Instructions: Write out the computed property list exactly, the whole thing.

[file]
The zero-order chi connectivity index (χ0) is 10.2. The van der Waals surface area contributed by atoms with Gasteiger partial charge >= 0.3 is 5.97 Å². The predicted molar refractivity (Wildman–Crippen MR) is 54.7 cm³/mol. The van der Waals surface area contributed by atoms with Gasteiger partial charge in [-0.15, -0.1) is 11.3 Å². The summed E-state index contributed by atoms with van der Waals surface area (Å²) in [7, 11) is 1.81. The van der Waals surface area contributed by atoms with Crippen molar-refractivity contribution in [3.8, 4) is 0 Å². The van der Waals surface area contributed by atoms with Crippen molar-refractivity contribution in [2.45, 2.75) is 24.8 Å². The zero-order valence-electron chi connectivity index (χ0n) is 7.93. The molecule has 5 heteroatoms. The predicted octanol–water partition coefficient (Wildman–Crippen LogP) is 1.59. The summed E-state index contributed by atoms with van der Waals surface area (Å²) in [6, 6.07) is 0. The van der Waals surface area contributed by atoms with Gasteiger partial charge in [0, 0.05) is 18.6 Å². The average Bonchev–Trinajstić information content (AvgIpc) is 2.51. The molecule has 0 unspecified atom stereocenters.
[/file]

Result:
The zero-order chi connectivity index (χ0) is 10.2. The van der Waals surface area contributed by atoms with Gasteiger partial charge >= 0.3 is 5.97 Å². The predicted molar refractivity (Wildman–Crippen MR) is 54.7 cm³/mol. The van der Waals surface area contributed by atoms with Gasteiger partial charge in [-0.15, -0.1) is 11.3 Å². The summed E-state index contributed by atoms with van der Waals surface area (Å²) in [7, 11) is 1.81. The van der Waals surface area contributed by atoms with Crippen molar-refractivity contribution in [3.8, 4) is 0 Å². The van der Waals surface area contributed by atoms with Crippen molar-refractivity contribution in [2.45, 2.75) is 24.8 Å². The zero-order valence-electron chi connectivity index (χ0n) is 7.93. The molecule has 5 heteroatoms. The predicted octanol–water partition coefficient (Wildman–Crippen LogP) is 1.59. The summed E-state index contributed by atoms with van der Waals surface area (Å²) in [6, 6.07) is 0. The van der Waals surface area contributed by atoms with Gasteiger partial charge in [0, 0.05) is 18.6 Å². The average Bonchev–Trinajstić information content (AvgIpc) is 2.51. The molecule has 0 unspecified atom stereocenters.